You are right, I'm not familiar with the social sciences. I'm in a field where you are highly scrutinized for using arbitrary numbers or quantifying "anything", so you'll have to forgive me because I've been trained to be highly dubious of such things, and rightfully so. You previously did not indicate your criteria for selecting "5" for your threshold other than to say it seemed appropriate "given the score outputs from this measure". I don't care what field you are in, you learn as early as high school statistics that examining the outputs of your statistical comparisons to retroactively determine the threshold of significance is the definition of bias. A percentile threshold, or even a cutoff for the number of schools to include, selected prior to evaluating of the output, is a much more convincing way to avoid the appearance of bias than selecting 5 out of what you have listed as a maximum score of 14.64.
7) Re: size. Princeton, despite its small size, scores at the top of the list. Swarthmore, a school of outstanding academic quality, does not. This seems fair to me—I don't at all think that many foreign applicants are familiar with the latter, whereas they almost certainly know the former. Regarding large public schools, plenty of large public schools are included per the measure, and I do think they are more famous than the ones you cite. (Speaking of which, Penn passed the bar easily, and was always included in the list.)
I would highly doubt Swarthmore is less internationally famous than Williams. I disagree with your assessment about the fame of some of the included vs non-included schools.
8) Re: sports. Your statement makes this clear; the article was made for foreign visitors. It does not seem this way, it is stated very clearly at the top of the article, and afaik, it has always been that way. Excluding this, as I say above, is also useful to prevent subject creep, which is an obvious slippery slope. (This applies to your architecture idea too.)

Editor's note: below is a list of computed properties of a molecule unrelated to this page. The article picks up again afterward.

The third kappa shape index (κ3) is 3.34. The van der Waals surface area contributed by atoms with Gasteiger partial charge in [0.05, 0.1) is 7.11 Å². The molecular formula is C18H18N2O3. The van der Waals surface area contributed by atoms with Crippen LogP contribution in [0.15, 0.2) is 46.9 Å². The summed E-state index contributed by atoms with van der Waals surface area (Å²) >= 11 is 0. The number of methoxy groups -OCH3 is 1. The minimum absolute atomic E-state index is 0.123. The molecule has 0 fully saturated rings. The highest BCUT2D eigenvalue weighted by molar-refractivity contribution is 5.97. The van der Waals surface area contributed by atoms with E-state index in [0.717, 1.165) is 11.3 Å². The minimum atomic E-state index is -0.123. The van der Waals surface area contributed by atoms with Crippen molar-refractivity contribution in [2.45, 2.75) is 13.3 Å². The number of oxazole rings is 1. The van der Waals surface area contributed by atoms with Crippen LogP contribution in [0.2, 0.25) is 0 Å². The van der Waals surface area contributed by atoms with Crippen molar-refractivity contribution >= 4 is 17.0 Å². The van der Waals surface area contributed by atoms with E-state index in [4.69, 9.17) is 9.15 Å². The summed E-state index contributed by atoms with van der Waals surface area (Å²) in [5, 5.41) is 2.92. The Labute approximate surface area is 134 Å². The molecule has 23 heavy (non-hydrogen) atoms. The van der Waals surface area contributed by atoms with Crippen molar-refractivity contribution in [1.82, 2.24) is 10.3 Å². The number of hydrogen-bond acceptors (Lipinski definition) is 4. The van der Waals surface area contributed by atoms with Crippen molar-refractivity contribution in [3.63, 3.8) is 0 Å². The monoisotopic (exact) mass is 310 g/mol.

You assume that athletics has no impact on fame outside the US. It certainly has a major impact within the US, which I would imagine would have some influence over its fame outside of the US, especially Canada, Mexico, and other countries in the Caribbean that are highly saturated by US Sports. It is only your speculation that athletics are not relevant to fame, which is no more valid than my speculation that they are.
9) Re: split. Whole-heartedly agree.
10) Re: impossibility of quantification. This is silly as well, and I presume you have no experience in the social sciences. Anything can be quantified, and should be when it's useful to do so. The criteria above, size, length of history, Nobel prize affiliations, college rankings (which yes, are in themselves dumb, but are widely consulted for college visits), all seem to me to have rather obvious connection to fame, and all of which have been quantified without my help.
You can quantify anything, but it doesn't mean that it is accurate or good. As is, this article is a guide to universities that have obtained your criteria for "fame" which you defined by achieving an arbitrary threshold in a ranking based on a compilation of age, size, US News Rank, and Nobel affiliations. These criteria in your ranking, except maybe for size, may be justified for determining prestige. However, they are hardly more appropriate indices of fame than popularity or pervasiveness in the media? Are you really going to suggest age and size is more relevant to fame than popularity or media exposure? There was no groundwork done to determine if any of your criteria actually correlates to fame. Thus I see no justification, other than your opinion which is no more valid than any other, for the use of most of your existing criteria as indices of fame . Therefore, your invented ranking's relationship with fame is highly questionable, if not down right absent. Your criteria are arbitrary selections based on your POV, which this wiki allows, but is hardly conducive to consensus building.